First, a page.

More than just Chatter at

Contact: Ben Kolada, Kathleen Reidy

Fresh from closing its $249m acquisition of Ruby developer Heroku, recently announced, and closed, its purchase of Web-conferencing startup Dimdim for $31m. The Lowell, Massachusetts-based target provided a cloud-based open source Web-conferencing service for businesses, and with this deal now claims 60,000 Chatter users, though with its ‘freemium’ model we suspect that only a fraction of these are paying customers. paid $31m in cash for Dimdim, which had raised a total of $8.4m from venture investors Draper Richards, Index Ventures and Nexus Venture Partners. Per’s conference call, Dimdim has 75 employees spread throughout its offices in Lowell and Hyderabad, India. Although the target’s annual revenue wasn’t disclosed, we estimate that it closed 2010 with about $2m in revenue.

Like’s previous collaboration pickup – GroupSwim, in December 2009 – Dimdim’s services will be shut down, and its capabilities will be rolled into Chatter,’s social collaboration software service that first launched in 2009. As my colleague Kathleen Reidy notes (click here to see her full report on the acquisition), as evidenced by the almost immediate shutdown of the Dimdim service, isn’t interested in the pure Web-conferencing market. will honor contracts with Dimdim’s existing customers, though these will not be eligible for renewal, and it has terminated Dimdim’s free service. Dimdim also had an open source distribution and while this is still available, it won’t see any further updates. Instead, Dimdim will provide features to Chatter, which is also incorporating semantic analysis technology from GroupSwim.

M&A ‘chatter’ around

Contact: Brenon Daly, China Martens

Official word from is that its recently announced Chatter product was developed in-house. And that would certainly be in keeping with the company’s history of staying away from M&A. Since it opened its doors a decade ago, has done just five tiny deals. The vendor certainly has one of the lowest ratios of total M&A spending (probably around $70m) to market capitalization ($7.7bn) of any of the big software vendors.

Nonetheless, there was some chatter (if you’ll pardon the pun) that may have acquired some technology from a small startup to shore up the recommendation engine portion of Chatter, a collaboration/social networking offering that’s slated to come out next year. The M&A speculation centered on a startup that perhaps provided some natural-language search capability. We would note that a small shopping trip by – if, indeed, there was one – to get some social networking/natural-language technology wouldn’t be without precedent. Rival CRM vendor RightNow tucked in HiveLive, which had just 25 customers, in a $6m deal last summer.

Whether or not went shopping for part of Chatter, it’s worth pointing out that the firm has used M&A as a way to go after Microsoft’s SharePoint in the past. In early 2007, the company picked up Koral, an early-stage content management startup that had effectively been incubating. (And on a smaller scale, several months after that, it quietly acquired a tiny social networking startup, CrispyNews.)

However, we’re guessing that those purchases, particularly the Koral deal, haven’t generated the returns that might have hoped. The vendor originally said that Salesforce Content – an add-on, extra-cost module based partly on Koral – could do to SharePoint (among other document management offerings) what did to Siebel in CRM. That hasn’t come close to happening. In fact, just announced that Content will be available free of charge to all customers.’s service play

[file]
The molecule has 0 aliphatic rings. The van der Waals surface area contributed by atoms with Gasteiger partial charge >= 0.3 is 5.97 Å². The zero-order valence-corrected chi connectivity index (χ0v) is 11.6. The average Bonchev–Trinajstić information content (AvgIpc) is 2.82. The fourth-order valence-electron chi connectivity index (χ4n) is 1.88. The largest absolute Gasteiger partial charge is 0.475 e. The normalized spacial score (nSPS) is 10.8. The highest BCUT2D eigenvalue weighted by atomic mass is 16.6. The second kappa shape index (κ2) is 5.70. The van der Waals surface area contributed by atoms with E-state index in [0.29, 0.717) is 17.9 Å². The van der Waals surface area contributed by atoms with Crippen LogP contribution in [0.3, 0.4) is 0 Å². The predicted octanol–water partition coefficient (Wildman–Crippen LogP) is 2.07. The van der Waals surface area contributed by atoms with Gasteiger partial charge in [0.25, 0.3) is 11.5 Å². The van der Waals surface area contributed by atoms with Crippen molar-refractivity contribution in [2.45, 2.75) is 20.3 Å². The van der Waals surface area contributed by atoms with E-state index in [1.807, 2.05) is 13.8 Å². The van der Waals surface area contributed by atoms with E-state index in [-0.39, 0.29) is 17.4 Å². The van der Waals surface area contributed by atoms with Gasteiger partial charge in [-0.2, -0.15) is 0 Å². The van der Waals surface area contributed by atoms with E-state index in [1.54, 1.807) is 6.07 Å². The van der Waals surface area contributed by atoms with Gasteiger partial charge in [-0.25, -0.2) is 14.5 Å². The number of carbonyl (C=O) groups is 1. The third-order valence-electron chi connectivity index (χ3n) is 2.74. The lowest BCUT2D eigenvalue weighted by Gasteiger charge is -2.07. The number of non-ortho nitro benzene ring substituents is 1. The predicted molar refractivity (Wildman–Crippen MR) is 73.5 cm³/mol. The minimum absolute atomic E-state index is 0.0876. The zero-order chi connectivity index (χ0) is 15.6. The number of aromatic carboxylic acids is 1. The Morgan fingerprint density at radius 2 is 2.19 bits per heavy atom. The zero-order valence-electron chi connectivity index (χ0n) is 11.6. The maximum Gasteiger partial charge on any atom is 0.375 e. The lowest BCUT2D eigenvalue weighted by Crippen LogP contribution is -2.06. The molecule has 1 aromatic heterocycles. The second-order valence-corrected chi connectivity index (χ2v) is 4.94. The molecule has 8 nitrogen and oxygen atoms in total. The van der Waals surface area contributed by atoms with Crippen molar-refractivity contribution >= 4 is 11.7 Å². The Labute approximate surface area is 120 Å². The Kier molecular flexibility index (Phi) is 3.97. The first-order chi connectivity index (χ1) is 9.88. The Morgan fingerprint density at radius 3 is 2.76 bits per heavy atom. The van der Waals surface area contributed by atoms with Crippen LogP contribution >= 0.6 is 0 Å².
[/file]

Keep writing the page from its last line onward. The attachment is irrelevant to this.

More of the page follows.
Contact: Brenon Daly

Heading into Thursday‘s luncheon hosted by, there was a fair amount of speculation that the software-as-a-service (SaaS) stalwart would be using the event to announce a new acquisition. The company employed the same setup to disclose its purchase of tiny content management startup Koral in April 2007. The rumors turned out to be off the mark a bit, as the luncheon instead focused on’s rollout of a new customer service offering. There is a link to M&A, however. The offering unveiled, Service Cloud, got a substantial boost when the company picked up privately held InStranet last August.

InStranet stands as’s largest acquisition in its 10-year history, but one insider told us the deal almost didn’t happen. paid $31.5m for InStranet, which we understand was about twice the amount of sales the French company booked in the year leading up to the transaction. But wasn’t the first bidder for InStranet, according to one source. SAP had moved pretty far along during M&A discussions with InStranet before entered the picture. Marc Benioff’s buyers buttoned up the purchase in just three months, the source added.

And then there were five:’s acquisition history

Announced Target Deal value Target description
August 2008 InStranet $31.5m Customer service automation
October 2007 CrispyNews Not disclosed Community news, website development
April 2007 Koral $7m* Web content management
August 2006 Kieden Not disclosed Search engine marketing management
April 2006 Sendia $15m Wireless application developer

Source: The 451 M&A KnowledgeBase *451 Group estimate for sale?

Ever since Barack Obama won the US presidential election two weeks ago, Silicon Valley has started its own little parlor game about the incoming administration. (And make no mistake, the Valley is one of the most insular places on the planet, which makes these guessing games fun for those in certain zip codes.)